Lennox Industries Inc., the Richardson, Texas-based provider of residential and commercial heating and air-conditioning systems, recently released a list of four tips for improving indoor-air quality (IAQ) in schools:

Reduce chemical pollutants

In schools, respiratory effects, such as asthma, allergies, and bronchitis, have been associated with excessive use of chemical pollutants, such as formaldehyde, pesticides, and cleaning compounds.

The use of high-efficiency filters, germicidal lights, and low-emission cleaning supplies can help reverse the adverse effects of three classes of air contaminants:

• Particles (pollen, dust mites, dirt, pet dander).

• Bioaerosols (bacteria, viruses, mold spores, fungi).

• Odors/chemical vapors (chlorine, cleaning supplies, paint).

Studies show reduced levels of these contaminants can result in a dramatic decrease in absenteeism attributed to chronic respiratory illnesses.

Balance humidity levels

Moderate changes in room temperature can affect a student’s ability to concentrate on mental tasks, such as multiplication, addition, and sentence comprehension, while high humidity levels can make air feel sticky and provide a breeding ground for mold, mildew, dust mites, and bacteria.

Humidity control in schools is becoming increasingly problematic, as today’s building designs require more outdoor-air ventilation, which, in turn, introduces more moisture into building air. Keeping relative humidity between 50 and 60 percent will help improve comfort and reduce the spread of allergens that could lead to absenteeism and long-term health problems, such as asthma.

While high-efficiency filters can handle some of the load, a dehumidification system is necessary to help prevent the growth of mold and bacteria.

Keep carbon-dioxide levels in check

Increased indoor-pollutant concentrations and lower ventilation rates have been shown to significantly reduce students’ mental performance. Additionally, a lack of adequate fresh air in classrooms can make students drowsy and uncomfortable, further reducing their ability to perform. Studies show reductions in carbon-dioxide (CO2) concentration, combined with higher ventilation rates, can reverse these unfavorable effects.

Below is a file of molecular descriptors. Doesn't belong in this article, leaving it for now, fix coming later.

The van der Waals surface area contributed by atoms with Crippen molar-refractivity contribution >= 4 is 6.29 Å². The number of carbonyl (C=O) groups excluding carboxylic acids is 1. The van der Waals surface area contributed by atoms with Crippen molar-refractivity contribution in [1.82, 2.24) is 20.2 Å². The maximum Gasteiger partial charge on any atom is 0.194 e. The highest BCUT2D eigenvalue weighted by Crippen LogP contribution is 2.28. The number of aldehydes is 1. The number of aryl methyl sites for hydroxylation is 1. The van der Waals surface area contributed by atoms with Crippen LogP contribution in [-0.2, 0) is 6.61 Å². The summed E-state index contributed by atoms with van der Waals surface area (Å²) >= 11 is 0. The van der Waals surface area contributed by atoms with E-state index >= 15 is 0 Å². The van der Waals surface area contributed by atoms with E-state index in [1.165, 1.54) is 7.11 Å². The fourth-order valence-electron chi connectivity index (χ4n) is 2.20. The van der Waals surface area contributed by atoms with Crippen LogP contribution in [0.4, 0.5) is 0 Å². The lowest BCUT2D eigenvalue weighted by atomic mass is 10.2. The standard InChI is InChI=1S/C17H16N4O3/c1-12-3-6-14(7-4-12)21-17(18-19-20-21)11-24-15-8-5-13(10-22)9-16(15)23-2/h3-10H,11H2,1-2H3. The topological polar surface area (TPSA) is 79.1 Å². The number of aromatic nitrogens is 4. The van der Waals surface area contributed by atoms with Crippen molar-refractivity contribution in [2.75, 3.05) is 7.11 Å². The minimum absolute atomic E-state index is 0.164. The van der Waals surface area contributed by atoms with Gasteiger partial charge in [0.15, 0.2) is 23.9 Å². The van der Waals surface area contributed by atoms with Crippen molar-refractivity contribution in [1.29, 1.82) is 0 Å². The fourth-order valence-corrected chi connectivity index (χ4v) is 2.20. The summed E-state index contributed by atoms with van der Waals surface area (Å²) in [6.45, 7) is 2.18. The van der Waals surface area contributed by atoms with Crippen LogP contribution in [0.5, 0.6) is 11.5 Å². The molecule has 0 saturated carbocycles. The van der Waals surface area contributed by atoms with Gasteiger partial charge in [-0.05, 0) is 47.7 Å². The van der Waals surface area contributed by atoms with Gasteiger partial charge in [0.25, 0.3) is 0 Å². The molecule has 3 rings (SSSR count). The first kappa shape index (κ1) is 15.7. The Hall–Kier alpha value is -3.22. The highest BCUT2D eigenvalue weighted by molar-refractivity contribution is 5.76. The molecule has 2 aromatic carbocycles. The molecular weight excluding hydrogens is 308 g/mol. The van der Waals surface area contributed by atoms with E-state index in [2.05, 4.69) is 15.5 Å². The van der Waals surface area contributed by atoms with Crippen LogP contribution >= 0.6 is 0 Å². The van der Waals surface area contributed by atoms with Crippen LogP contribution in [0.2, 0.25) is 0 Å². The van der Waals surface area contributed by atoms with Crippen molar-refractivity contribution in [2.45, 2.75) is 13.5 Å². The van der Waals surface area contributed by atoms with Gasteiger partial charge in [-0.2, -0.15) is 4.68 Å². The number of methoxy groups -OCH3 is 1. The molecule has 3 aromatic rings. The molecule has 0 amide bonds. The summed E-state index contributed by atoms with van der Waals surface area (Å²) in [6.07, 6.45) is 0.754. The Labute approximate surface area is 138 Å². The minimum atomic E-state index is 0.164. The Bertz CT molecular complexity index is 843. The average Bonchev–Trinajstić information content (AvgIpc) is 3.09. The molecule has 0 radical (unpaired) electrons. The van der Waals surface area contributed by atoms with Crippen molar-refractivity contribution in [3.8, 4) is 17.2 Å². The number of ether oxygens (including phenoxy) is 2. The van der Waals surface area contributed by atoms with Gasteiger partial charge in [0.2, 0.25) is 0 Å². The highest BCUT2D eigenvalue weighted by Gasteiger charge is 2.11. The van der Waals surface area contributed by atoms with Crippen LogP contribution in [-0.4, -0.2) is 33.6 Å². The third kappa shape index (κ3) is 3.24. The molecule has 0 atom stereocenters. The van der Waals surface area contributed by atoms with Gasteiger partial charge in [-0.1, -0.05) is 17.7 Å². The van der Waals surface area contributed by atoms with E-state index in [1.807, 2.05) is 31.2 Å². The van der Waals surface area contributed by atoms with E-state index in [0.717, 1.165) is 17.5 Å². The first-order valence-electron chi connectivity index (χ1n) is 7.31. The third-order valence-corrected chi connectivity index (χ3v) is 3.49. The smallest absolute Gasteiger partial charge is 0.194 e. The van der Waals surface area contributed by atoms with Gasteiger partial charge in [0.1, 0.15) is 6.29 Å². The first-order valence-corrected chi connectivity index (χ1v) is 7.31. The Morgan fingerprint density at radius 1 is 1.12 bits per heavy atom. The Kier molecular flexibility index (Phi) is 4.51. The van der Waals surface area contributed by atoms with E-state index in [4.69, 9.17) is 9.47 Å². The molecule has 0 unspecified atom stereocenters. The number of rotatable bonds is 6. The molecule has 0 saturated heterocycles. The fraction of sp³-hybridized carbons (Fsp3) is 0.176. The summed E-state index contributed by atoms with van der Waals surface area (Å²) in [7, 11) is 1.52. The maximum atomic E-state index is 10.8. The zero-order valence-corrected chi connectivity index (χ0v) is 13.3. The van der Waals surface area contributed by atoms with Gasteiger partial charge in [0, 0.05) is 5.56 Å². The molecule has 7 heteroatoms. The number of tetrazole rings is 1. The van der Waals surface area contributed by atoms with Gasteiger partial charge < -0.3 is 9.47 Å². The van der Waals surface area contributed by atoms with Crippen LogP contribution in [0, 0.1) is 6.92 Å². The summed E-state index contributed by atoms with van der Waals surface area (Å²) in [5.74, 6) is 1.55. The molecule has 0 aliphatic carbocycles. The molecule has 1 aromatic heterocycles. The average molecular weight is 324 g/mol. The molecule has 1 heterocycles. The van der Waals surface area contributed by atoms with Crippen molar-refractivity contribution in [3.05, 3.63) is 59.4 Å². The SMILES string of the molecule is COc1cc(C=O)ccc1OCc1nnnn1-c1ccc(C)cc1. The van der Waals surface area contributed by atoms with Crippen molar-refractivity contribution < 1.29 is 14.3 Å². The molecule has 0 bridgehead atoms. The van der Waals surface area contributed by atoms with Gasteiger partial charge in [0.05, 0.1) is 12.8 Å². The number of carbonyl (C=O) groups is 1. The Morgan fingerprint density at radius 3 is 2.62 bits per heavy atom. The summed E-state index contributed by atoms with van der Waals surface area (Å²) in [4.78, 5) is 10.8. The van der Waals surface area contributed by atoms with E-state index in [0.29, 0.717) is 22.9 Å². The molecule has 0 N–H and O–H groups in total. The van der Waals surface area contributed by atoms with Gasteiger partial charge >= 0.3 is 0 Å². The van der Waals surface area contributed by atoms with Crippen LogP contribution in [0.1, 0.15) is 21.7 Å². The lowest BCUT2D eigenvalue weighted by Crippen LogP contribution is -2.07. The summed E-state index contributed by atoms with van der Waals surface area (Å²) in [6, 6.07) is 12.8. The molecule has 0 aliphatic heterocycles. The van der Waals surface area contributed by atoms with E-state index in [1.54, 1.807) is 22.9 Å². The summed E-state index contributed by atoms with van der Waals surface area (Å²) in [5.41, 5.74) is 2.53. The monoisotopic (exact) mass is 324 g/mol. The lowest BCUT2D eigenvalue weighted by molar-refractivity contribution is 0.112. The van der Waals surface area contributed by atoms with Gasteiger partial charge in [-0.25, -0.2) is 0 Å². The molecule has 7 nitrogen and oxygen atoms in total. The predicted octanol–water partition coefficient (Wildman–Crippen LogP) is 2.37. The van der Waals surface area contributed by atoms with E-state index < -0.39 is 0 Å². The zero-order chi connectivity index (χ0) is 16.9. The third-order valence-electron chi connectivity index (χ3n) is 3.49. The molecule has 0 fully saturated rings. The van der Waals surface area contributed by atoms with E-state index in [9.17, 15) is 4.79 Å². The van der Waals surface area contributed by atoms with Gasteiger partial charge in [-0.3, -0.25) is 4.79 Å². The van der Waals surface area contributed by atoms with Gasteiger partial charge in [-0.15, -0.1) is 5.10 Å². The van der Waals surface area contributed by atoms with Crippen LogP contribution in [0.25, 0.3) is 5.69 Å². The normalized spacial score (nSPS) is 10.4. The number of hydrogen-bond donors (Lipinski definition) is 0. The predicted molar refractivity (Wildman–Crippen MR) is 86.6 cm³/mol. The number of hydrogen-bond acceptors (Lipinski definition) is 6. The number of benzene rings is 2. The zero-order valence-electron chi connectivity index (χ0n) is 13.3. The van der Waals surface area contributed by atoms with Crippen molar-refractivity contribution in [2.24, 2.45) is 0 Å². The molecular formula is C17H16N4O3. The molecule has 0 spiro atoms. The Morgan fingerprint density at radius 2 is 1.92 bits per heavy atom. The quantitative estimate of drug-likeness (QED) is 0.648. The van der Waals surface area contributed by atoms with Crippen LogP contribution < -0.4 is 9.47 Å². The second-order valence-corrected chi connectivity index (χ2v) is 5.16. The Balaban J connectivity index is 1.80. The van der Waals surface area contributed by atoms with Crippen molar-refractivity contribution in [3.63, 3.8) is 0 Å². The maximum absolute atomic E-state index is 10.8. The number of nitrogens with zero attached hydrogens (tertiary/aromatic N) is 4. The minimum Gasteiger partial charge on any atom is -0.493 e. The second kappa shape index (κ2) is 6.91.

Demand-controlled-ventilation systems, which help dilute contaminated indoor air with fresher, cleaner outdoor air, are well-suited for schools. By using sensors to introduce fresh air into a building based on CO2 level, these systems help to keep IAQ levels in check.

Do away with mold and dander

Asthma accounts for 10 million missed school days per year. High-efficiency air filters and germicidal lights are ideal for decreasing children’s exposure to common asthma triggers, such as animal dander (from class pets and science projects), mold, and dust mites (found in carpeting, upholstered furniture, pillows, and stuffed toys). The frequent washing of toys, the placing of pillows in dust-proof covers, and regular vacuuming also are effective.

For more information about improving IAQ in schools, click here.